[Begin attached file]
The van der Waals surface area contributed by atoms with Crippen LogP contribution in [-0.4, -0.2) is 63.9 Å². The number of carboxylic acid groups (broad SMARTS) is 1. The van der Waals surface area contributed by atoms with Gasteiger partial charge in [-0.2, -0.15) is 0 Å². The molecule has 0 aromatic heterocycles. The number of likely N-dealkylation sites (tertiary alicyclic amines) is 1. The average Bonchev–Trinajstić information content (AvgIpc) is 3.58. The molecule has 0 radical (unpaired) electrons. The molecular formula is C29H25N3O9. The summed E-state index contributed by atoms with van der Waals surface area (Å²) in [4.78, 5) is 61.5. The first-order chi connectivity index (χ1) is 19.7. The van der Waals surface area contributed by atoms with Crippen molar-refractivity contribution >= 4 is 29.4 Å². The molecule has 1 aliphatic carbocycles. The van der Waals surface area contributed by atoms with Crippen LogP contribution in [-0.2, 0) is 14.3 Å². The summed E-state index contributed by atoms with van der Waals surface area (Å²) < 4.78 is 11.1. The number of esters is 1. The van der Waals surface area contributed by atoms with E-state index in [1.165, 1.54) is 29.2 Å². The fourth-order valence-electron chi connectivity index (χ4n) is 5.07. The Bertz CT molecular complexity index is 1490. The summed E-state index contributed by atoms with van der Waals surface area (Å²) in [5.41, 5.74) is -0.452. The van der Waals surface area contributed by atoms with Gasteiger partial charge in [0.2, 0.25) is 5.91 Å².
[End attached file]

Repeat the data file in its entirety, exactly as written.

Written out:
The van der Waals surface area contributed by atoms with Crippen LogP contribution in [-0.4, -0.2) is 63.9 Å². The number of carboxylic acid groups (broad SMARTS) is 1. The van der Waals surface area contributed by atoms with Gasteiger partial charge in [-0.2, -0.15) is 0 Å². The molecule has 0 aromatic heterocycles. The number of likely N-dealkylation sites (tertiary alicyclic amines) is 1. The average Bonchev–Trinajstić information content (AvgIpc) is 3.58. The molecule has 0 radical (unpaired) electrons. The molecular formula is C29H25N3O9. The summed E-state index contributed by atoms with van der Waals surface area (Å²) in [4.78, 5) is 61.5. The first-order chi connectivity index (χ1) is 19.7. The van der Waals surface area contributed by atoms with Crippen molar-refractivity contribution >= 4 is 29.4 Å². The molecule has 1 aliphatic carbocycles. The van der Waals surface area contributed by atoms with Crippen LogP contribution in [-0.2, 0) is 14.3 Å². The summed E-state index contributed by atoms with van der Waals surface area (Å²) < 4.78 is 11.1. The number of esters is 1. The van der Waals surface area contributed by atoms with E-state index in [1.165, 1.54) is 29.2 Å². The fourth-order valence-electron chi connectivity index (χ4n) is 5.07. The Bertz CT molecular complexity index is 1490. The summed E-state index contributed by atoms with van der Waals surface area (Å²) in [5.41, 5.74) is -0.452. The van der Waals surface area contributed by atoms with Gasteiger partial charge in [0.2, 0.25) is 5.91 Å².